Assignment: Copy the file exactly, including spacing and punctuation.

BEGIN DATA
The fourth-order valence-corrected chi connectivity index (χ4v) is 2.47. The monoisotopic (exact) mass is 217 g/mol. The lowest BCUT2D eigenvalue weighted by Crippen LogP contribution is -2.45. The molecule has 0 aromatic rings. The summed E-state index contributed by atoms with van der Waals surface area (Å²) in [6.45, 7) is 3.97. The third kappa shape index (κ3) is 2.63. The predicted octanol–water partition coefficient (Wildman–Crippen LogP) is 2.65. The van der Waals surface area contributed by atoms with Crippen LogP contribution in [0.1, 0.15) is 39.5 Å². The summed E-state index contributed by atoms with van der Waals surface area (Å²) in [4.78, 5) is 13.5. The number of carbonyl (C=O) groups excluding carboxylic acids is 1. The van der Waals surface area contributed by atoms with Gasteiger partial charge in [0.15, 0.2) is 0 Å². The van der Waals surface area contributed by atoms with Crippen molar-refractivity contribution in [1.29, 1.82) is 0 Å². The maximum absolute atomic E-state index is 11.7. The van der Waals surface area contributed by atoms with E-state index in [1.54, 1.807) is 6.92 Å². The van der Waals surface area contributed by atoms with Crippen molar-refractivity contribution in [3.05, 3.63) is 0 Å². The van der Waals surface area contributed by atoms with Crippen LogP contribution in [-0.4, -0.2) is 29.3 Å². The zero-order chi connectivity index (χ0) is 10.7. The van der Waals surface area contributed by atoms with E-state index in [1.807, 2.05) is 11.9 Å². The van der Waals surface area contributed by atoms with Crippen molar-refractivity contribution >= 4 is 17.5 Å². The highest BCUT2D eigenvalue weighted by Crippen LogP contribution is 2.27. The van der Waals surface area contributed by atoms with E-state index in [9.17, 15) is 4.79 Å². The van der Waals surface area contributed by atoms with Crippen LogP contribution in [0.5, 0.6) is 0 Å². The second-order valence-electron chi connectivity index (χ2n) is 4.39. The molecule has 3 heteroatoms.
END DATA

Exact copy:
The fourth-order valence-corrected chi connectivity index (χ4v) is 2.47. The monoisotopic (exact) mass is 217 g/mol. The lowest BCUT2D eigenvalue weighted by Crippen LogP contribution is -2.45. The molecule has 0 aromatic rings. The summed E-state index contributed by atoms with van der Waals surface area (Å²) in [6.45, 7) is 3.97. The third kappa shape index (κ3) is 2.63. The predicted octanol–water partition coefficient (Wildman–Crippen LogP) is 2.65. The van der Waals surface area contributed by atoms with Crippen LogP contribution in [0.1, 0.15) is 39.5 Å². The summed E-state index contributed by atoms with van der Waals surface area (Å²) in [4.78, 5) is 13.5. The number of carbonyl (C=O) groups excluding carboxylic acids is 1. The van der Waals surface area contributed by atoms with Gasteiger partial charge in [0.15, 0.2) is 0 Å². The van der Waals surface area contributed by atoms with Crippen molar-refractivity contribution in [1.29, 1.82) is 0 Å². The maximum absolute atomic E-state index is 11.7. The van der Waals surface area contributed by atoms with E-state index in [1.54, 1.807) is 6.92 Å². The van der Waals surface area contributed by atoms with Crippen molar-refractivity contribution in [3.05, 3.63) is 0 Å². The van der Waals surface area contributed by atoms with Crippen LogP contribution in [-0.4, -0.2) is 29.3 Å². The zero-order chi connectivity index (χ0) is 10.7. The van der Waals surface area contributed by atoms with E-state index in [1.807, 2.05) is 11.9 Å². The van der Waals surface area contributed by atoms with Crippen molar-refractivity contribution >= 4 is 17.5 Å². The highest BCUT2D eigenvalue weighted by Crippen LogP contribution is 2.27. The van der Waals surface area contributed by atoms with E-state index in [9.17, 15) is 4.79 Å². The van der Waals surface area contributed by atoms with Crippen LogP contribution in [0.5, 0.6) is 0 Å². The second-order valence-electron chi connectivity index (χ2n) is 4.39. The molecule has 3 heteroatoms.